Treasury Bonds Facing Downside Catalysts in Next 2 Months: Here’s How to Trade for Profit

New York, New York – The decline in long-duration treasuries is a trend that has persisted over the past few years, influenced by weakening fundamentals and increased pressure from treasury issuance. As we look ahead to the next two months, there are looming factors that could further impact long-duration treasuries negatively. These factors include a planned surge in long-duration treasury issuance in August and the potential for an additional increase in issuance as part of the Quarterly Refunding Announcement on July 31.

Long-duration treasuries have been on a downward trajectory for the past five years, a trend that intensified between 2020 and 2023. Factors such as higher-than-expected inflation, largely due to fiscal stimulation during the COVID era, have contributed to this decline. In the last year, the movement of long-duration treasuries has been relatively flat, with occasional volatility. This stagnant price action is evident in popular ETFs such as the iShares 20+ Year Treasury Bond ETF (TLT).

Looking at the year-to-date performance, long-duration treasuries experienced a rally in May and June, followed by a sharp reversal leading to a year-to-date drawdown of -8.65%. The challenges facing long-duration treasuries stem from high levels of issuance by the US Treasury, which has more than doubled the amount of outstanding bonds with maturities exceeding 10 years over the past five years.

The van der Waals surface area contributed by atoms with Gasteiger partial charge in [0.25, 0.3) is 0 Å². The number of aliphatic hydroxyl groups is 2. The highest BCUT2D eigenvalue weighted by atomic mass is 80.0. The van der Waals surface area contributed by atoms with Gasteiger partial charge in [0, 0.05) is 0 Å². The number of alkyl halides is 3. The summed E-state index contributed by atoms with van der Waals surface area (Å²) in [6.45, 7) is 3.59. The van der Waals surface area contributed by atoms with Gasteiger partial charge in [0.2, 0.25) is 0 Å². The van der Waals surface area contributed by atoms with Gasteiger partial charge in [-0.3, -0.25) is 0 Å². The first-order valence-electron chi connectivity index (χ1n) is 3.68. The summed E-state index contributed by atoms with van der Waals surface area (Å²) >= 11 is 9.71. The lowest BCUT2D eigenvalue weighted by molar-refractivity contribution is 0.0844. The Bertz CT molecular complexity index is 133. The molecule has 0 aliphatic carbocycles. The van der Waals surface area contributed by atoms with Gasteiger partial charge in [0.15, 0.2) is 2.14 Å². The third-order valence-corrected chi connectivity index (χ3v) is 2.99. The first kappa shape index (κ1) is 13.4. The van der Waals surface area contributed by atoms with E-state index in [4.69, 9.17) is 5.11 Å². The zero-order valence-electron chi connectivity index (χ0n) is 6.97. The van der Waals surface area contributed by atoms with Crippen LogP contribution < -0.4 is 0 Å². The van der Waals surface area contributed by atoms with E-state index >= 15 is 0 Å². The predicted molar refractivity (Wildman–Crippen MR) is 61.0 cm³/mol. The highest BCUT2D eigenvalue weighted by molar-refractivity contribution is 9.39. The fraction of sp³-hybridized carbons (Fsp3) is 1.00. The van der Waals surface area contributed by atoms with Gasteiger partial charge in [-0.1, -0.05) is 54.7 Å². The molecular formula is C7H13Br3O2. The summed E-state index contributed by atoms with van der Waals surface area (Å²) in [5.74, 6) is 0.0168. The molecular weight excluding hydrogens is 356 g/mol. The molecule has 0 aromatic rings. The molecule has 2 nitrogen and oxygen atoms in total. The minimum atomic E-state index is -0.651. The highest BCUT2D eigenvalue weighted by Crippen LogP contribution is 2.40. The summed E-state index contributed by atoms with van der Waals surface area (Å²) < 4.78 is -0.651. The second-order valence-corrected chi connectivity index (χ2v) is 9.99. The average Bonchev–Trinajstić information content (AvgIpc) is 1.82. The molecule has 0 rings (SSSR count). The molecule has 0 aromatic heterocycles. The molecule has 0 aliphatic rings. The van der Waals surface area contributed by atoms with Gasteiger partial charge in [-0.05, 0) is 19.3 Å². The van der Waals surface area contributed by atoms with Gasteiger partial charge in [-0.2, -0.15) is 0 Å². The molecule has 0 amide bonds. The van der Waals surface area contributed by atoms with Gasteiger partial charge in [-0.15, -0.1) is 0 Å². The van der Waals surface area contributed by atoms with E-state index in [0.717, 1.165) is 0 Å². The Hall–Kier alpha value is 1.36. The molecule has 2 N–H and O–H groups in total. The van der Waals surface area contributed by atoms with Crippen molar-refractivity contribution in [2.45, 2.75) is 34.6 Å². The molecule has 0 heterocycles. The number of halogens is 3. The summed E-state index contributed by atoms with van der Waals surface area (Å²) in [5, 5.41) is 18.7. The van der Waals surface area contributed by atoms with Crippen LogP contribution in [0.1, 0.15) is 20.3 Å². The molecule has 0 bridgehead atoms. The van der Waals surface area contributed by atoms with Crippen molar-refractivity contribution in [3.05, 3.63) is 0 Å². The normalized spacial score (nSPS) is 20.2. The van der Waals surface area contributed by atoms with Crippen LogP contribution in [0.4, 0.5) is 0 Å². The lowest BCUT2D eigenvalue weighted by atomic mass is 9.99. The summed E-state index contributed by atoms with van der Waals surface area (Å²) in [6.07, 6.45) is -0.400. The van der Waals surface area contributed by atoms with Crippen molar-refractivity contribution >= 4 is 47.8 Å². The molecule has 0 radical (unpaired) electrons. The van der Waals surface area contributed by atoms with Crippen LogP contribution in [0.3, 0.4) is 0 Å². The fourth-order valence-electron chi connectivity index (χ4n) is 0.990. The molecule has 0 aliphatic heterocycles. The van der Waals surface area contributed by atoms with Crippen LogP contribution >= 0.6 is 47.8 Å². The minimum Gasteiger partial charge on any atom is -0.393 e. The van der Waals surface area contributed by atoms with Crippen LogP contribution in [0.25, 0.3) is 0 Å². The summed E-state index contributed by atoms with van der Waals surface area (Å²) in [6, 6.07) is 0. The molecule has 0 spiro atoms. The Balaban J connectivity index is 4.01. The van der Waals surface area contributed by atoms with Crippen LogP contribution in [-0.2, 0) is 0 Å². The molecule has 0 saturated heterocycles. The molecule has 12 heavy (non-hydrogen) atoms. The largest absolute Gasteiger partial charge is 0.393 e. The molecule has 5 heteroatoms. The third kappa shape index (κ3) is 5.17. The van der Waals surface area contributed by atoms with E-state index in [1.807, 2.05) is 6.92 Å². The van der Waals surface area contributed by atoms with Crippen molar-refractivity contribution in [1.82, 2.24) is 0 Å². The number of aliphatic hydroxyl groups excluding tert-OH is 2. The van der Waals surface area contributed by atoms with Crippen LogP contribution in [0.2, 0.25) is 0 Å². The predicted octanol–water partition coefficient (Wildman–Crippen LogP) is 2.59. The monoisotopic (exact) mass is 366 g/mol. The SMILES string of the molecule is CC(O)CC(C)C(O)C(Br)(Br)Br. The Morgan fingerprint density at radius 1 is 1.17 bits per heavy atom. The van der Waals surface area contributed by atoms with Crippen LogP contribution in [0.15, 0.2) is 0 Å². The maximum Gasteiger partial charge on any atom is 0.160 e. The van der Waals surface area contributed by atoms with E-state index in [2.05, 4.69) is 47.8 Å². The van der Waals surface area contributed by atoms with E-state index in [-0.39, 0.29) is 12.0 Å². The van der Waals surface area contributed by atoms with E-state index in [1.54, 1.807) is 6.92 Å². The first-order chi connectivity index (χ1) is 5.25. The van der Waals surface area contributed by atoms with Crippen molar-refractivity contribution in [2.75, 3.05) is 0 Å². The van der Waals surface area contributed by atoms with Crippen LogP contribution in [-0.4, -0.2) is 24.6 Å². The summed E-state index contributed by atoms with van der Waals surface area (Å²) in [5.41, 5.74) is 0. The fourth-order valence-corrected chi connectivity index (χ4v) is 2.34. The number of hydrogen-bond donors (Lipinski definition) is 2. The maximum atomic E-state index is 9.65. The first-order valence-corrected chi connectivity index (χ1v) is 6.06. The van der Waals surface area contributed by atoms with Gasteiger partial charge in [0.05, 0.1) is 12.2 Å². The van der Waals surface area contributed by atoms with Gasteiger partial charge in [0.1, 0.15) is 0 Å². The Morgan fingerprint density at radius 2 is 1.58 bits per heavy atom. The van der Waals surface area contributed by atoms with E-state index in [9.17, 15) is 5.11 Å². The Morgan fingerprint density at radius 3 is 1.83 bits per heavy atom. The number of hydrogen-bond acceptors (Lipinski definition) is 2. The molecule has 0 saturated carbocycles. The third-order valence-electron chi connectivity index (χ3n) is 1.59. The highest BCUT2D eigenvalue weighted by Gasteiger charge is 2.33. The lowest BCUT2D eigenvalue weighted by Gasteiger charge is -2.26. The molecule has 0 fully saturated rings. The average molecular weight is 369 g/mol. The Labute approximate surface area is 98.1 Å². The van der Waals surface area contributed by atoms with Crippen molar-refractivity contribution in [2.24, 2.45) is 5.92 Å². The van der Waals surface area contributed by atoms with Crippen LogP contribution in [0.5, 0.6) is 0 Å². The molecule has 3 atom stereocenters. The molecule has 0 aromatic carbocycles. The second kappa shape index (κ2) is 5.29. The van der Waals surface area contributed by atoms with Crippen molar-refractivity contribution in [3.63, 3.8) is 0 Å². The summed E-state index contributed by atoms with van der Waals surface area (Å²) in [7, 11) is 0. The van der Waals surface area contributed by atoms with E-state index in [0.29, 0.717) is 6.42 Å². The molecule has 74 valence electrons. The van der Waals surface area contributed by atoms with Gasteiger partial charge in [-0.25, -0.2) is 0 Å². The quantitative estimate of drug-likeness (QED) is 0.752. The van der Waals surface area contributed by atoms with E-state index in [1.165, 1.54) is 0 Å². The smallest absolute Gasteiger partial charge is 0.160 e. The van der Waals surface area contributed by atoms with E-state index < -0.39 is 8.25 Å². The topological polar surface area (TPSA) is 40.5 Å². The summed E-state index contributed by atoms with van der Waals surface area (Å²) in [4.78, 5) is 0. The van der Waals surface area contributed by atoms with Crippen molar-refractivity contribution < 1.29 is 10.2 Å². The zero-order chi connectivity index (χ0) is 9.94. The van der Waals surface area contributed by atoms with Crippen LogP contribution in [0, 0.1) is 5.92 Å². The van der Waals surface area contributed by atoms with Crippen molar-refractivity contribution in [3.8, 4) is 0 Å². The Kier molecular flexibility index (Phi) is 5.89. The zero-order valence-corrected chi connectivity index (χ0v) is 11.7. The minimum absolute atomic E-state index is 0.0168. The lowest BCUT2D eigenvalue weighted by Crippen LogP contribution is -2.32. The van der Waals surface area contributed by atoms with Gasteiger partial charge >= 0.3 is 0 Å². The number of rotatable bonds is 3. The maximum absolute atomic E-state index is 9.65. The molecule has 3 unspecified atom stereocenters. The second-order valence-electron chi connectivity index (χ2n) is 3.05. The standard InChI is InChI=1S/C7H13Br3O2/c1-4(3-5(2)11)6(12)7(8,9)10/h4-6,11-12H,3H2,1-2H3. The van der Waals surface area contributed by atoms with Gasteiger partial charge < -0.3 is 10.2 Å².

The high issuance rates of long-duration treasuries, coupled with challenging fundamentals like persistent inflation and negative term premium, continue to exert selling pressure on these securities. The increase in long-duration treasury debt is evident in data showing a significant rise in outstanding marketable treasury debt with durations exceeding 10 years.

Looking ahead, there are potential catalysts that could trigger a sell-off in long-duration treasuries. The Quarterly Refunding Announcement process provides guidance on future bond issuance, with the most recent announcement pointing towards continued issuance at an annualized rate of $500 billion. However, August is set to see a spike in long-duration treasury issuance, with planned issuance of $49 billion, potentially leading to a bond sell-off if auction results are weak.

Another factor to watch is the possibility of a revision in the recommended long-duration treasury issuance rate in the upcoming Quarterly Refunding Announcement on July 31. With a projected increase in the 2024 deficit, there is a risk that long-duration issuance could be raised beyond the current run rate of $500 billion per year.

In anticipation of these developments, leveraged inverse treasury bond ETFs are being considered as a preferred trade. ETFs such as -2x ProShares UltraShort 20+ Year Treasury ETF (TBT) or -3x Direxion Daily 20+ Year Treasury Bear 3X Shares ETF (TMV) offer a way to capitalize on potential declines in long-duration treasuries. These strategies aim to take advantage of the expected movements in the market based on upcoming issuance trends and economic factors.

As investors navigate the evolving landscape of long-duration treasuries, there are inherent risks and potential hedges to consider. While a short thesis on long-duration treasuries could yield profits, factors like a slowdown in growth or rising foreign demand could trigger a rally in these bonds. By hedging with short duration bonds or taking long positions in US dollars, investors can mitigate some of the risks associated with the short trade. Time-bounding the trade to the next two months also helps to focus on specific catalysts driving the market in the near term.